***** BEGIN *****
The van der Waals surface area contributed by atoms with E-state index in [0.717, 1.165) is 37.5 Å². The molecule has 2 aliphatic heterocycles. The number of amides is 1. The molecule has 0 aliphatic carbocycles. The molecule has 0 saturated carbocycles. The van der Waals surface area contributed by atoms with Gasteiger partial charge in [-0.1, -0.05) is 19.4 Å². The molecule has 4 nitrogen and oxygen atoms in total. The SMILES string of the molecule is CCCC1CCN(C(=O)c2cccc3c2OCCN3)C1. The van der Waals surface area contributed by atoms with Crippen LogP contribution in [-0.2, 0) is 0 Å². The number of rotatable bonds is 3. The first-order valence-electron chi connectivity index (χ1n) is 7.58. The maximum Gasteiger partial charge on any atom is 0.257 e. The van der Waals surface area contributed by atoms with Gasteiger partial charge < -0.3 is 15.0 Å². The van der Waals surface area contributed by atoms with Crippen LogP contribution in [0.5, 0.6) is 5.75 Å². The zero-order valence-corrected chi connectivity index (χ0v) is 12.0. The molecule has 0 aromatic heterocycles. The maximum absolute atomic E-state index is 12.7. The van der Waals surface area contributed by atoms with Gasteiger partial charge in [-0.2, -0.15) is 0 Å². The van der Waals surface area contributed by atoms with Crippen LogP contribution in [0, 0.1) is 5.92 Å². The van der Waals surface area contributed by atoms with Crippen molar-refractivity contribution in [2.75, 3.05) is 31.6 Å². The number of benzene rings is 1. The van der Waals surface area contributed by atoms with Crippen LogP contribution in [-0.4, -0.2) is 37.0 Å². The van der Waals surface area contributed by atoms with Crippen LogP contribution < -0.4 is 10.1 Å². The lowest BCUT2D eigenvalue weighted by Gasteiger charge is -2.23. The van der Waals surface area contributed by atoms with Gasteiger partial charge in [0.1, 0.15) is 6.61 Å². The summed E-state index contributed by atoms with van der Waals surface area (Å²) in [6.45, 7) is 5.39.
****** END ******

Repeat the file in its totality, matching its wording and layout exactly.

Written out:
The van der Waals surface area contributed by atoms with E-state index in [0.717, 1.165) is 37.5 Å². The molecule has 2 aliphatic heterocycles. The number of amides is 1. The molecule has 0 aliphatic carbocycles. The molecule has 0 saturated carbocycles. The van der Waals surface area contributed by atoms with Gasteiger partial charge in [-0.1, -0.05) is 19.4 Å². The molecule has 4 nitrogen and oxygen atoms in total. The SMILES string of the molecule is CCCC1CCN(C(=O)c2cccc3c2OCCN3)C1. The van der Waals surface area contributed by atoms with Crippen LogP contribution in [-0.2, 0) is 0 Å². The number of rotatable bonds is 3. The first-order valence-electron chi connectivity index (χ1n) is 7.58. The maximum Gasteiger partial charge on any atom is 0.257 e. The van der Waals surface area contributed by atoms with Gasteiger partial charge < -0.3 is 15.0 Å². The van der Waals surface area contributed by atoms with Crippen LogP contribution in [0.5, 0.6) is 5.75 Å². The zero-order valence-corrected chi connectivity index (χ0v) is 12.0. The molecule has 0 aromatic heterocycles. The maximum absolute atomic E-state index is 12.7. The van der Waals surface area contributed by atoms with Gasteiger partial charge in [-0.2, -0.15) is 0 Å². The van der Waals surface area contributed by atoms with Crippen LogP contribution in [0, 0.1) is 5.92 Å². The van der Waals surface area contributed by atoms with Crippen molar-refractivity contribution in [2.75, 3.05) is 31.6 Å². The number of benzene rings is 1. The van der Waals surface area contributed by atoms with Crippen LogP contribution in [-0.4, -0.2) is 37.0 Å². The van der Waals surface area contributed by atoms with Crippen LogP contribution < -0.4 is 10.1 Å². The lowest BCUT2D eigenvalue weighted by Gasteiger charge is -2.23. The van der Waals surface area contributed by atoms with Gasteiger partial charge in [0.1, 0.15) is 6.61 Å². The summed E-state index contributed by atoms with van der Waals surface area (Å²) in [6.45, 7) is 5.39.